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Authors Suykerbuyk, W; Govers, LL; van Oven, WG; Giesen, K; Giesen, WBJT; de Jong, DJ; Bouma, TJ; van Katwijk, MM
Author Full Name Suykerbuyk, Wouter; Govers, Laura L.; van Oven, W. G.; Giesen, Kris; Giesen, Wim B. J. T.; de Jong, Dick J.; Bouma, Tjeerd J.; van Katwijk, Marieke M.
Title Living in the intertidal: desiccation and shading reduce seagrass growth, but high salinity or population of origin have no additional effect
Source PEERJ
Language English
Document Type Article
Author Keywords Stress; Desiccation; Light; Salinity; Zostera noltii; Intertidal seagrass; Population of origin; Morphotypic variation; Ecotypic variation; Donor
Keywords Plus ZOSTERA-NOLTII HORNEM; DUTCH WADDEN-SEA; SEASONAL-VARIATION; BANC-DARGUIN; MARINA; NUTRIENT; DYNAMICS; LIGHT; TEMPERATURE; LIMITATION
Abstract The limiting effects of stressors like desiccation, light and salinity on seagrass growth and distribution are well-studied. However, little is known about their interactive effects, and whether such effects might differ among populations that are adapted to different local conditions. In two laboratory experiments we tested (a) if growth and development of intertidal, temperate Zostera noltii is affected by emergence time (experiment 1 and 2), and (b) how this is affected by an additional, second stressor, namely shading (experiment 1) or high salinity (25, 30 and 35, experiment 2). In addition, we tested (c) whether the effects of emergence time and salinity varied between three different European seagrass populations (Saint-Jacut/France, Oosterschelde/The Netherlands, and Sylt/Germany), which are likely adapted to different salinity levels (experiment 2). In both experiments, emergence of 8 h per tidal cycle (of 12 h) had a negative effect on seagrass relative growth rate (RGR), and aboveground biomass. Emergence furthermore reduced either rhizome length (experiment 1) or belowground biomass (experiment 2). Shading (experiment 1) resulted in lower RGR and a two-fold higher aboveground/belowground ratio. We found no interactive effects of emergence and shading stress. Salinity (experiment 2) did not affect seagrass growth or morphology of any of the three populations. The three tested populations differed greatly in morphology but showed no differential response to emergence or salinity level (experiment 2). Our results indicate that emergence time and shading show an additive negative effect (no synergistic or antagonistic effect), making the plants still vulnerable to such combination, a combination that may occur as a consequence of self-shading during emergence or resulting from algal cover. Emergence time likely determines the upper limit of Z. noltii and such shading will likely lower the upper limit. Shading resulted in higher aboveground/belowground ratios as is a general response in seagrass. Z. noltii of different populations originating from salinity 30 and 35 seem tolerant to variations in salinity within the tested range. Our results indicate that the three tested populations show morphotypic rather than ecotypic variation, at least regarding the salinity and emergence, as there were no interactive effects with origin. For restoration, this implies that the salinity regime of the donor and receptor site of Z. noltii is of no concern within the salinity range 25-35.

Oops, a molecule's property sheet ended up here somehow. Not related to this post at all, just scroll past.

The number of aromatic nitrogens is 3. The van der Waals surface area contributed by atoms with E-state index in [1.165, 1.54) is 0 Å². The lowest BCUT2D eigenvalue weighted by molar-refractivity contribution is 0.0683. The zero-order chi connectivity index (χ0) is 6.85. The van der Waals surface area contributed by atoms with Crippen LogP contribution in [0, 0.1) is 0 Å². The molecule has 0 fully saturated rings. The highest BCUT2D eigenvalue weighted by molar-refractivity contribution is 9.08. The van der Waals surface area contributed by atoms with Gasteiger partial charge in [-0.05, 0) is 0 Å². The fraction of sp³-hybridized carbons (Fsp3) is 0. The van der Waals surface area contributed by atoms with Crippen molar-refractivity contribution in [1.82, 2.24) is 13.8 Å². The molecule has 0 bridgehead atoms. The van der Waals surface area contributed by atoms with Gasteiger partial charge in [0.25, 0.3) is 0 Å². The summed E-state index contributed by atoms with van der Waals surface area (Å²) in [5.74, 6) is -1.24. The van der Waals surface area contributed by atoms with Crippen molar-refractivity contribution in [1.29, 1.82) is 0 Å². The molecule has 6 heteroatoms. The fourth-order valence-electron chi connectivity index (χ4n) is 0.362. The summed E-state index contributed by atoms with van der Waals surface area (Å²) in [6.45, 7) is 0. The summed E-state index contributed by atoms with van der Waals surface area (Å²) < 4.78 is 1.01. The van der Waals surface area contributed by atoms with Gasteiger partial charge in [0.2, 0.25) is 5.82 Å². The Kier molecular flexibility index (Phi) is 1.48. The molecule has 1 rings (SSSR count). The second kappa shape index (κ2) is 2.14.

Author Address [Suykerbuyk, Wouter; van Oven, W. G.; Giesen, Kris; Bouma, Tjeerd J.; van Katwijk, Marieke M.] Dept Estuarine & Delta Syst, Yerseke, Netherlands; [Suykerbuyk, Wouter; van Oven, W. G.; Giesen, Kris; Bouma, Tjeerd J.; van Katwijk, Marieke M.] Univ Utrecht, Royal Netherlands Inst Sea Res NIOZ, Yerseke, Netherlands; [Suykerbuyk, Wouter; Govers, Laura L.; Giesen, Kris; van Katwijk, Marieke M.] Radboud Univ Nijmegen, Inst Water & Wetland Res, Dept Environm Sci, Nijmegen, Netherlands; [Govers, Laura L.] Univ Groningen, Inst Evolutionary Life Sci GELIFES, Conservat Ecol Grp, Groningen, Netherlands; [Govers, Laura L.] Radboud Univ Nijmegen, Inst Water & Wetland Res, Dept Aquat Ecol & Environm Biol, Nijmegen, Netherlands; [Giesen, Wim B. J. T.] Euroconsult Mott MacDonald, Arnhem, Netherlands; [de Jong, Dick J.] Rijkswaterstaat, Minist Infrastruct & Environm, Zee & Delta Dept, Middelburg, Netherlands
Reprint Address van Katwijk, MM (corresponding author), Dept Estuarine & Delta Syst, Yerseke, Netherlands.; van Katwijk, MM (corresponding author), Univ Utrecht, Royal Netherlands Inst Sea Res NIOZ, Yerseke, Netherlands.; van Katwijk, MM (corresponding author), Radboud Univ Nijmegen, Inst Water & Wetland Res, Dept Environm Sci, Nijmegen, Netherlands.
E-mail Address m.vankatwijk@science.ru.nl
ResearcherID Number van Katwijk, Marieke M/B-1709-2012
ORCID Number van Katwijk, Marieke M/0000-0002-4482-5835; Bouma, Tjeerd/0000-0001-7824-7546
Funding Agency and Grant Number Projectbureau Zeeweringen, Middelburg, the Netherlands
Funding Text This work was supported by Projectbureau Zeeweringen, Middelburg, the Netherlands. The funders had no role in study design, data collection and analysis, decision to publish, or preparation of the manuscript.
Times Cited 4
Total Times Cited Count (WoS, BCI, and CSCD) 4
Publisher PEERJ INC
Publisher City LONDON
Publisher Address 341-345 OLD ST, THIRD FLR, LONDON, EC1V 9LL, ENGLAND
ISSN 2167-8359
29-Character Source Abbreviation PEERJ
ISO Source Abbreviation PeerJ
Publication Date JUL 20
Year Published 2018
Volume 6
Article Number e5234
Digital Object Identifier (DOI) 10.7717/peerj.5234
Page Count 21
Web of Science Category Multidisciplinary Sciences
Subject Category Science & Technology - Other Topics
Document Delivery Number GO0TF
Unique Article Identifier WOS:000439652200003
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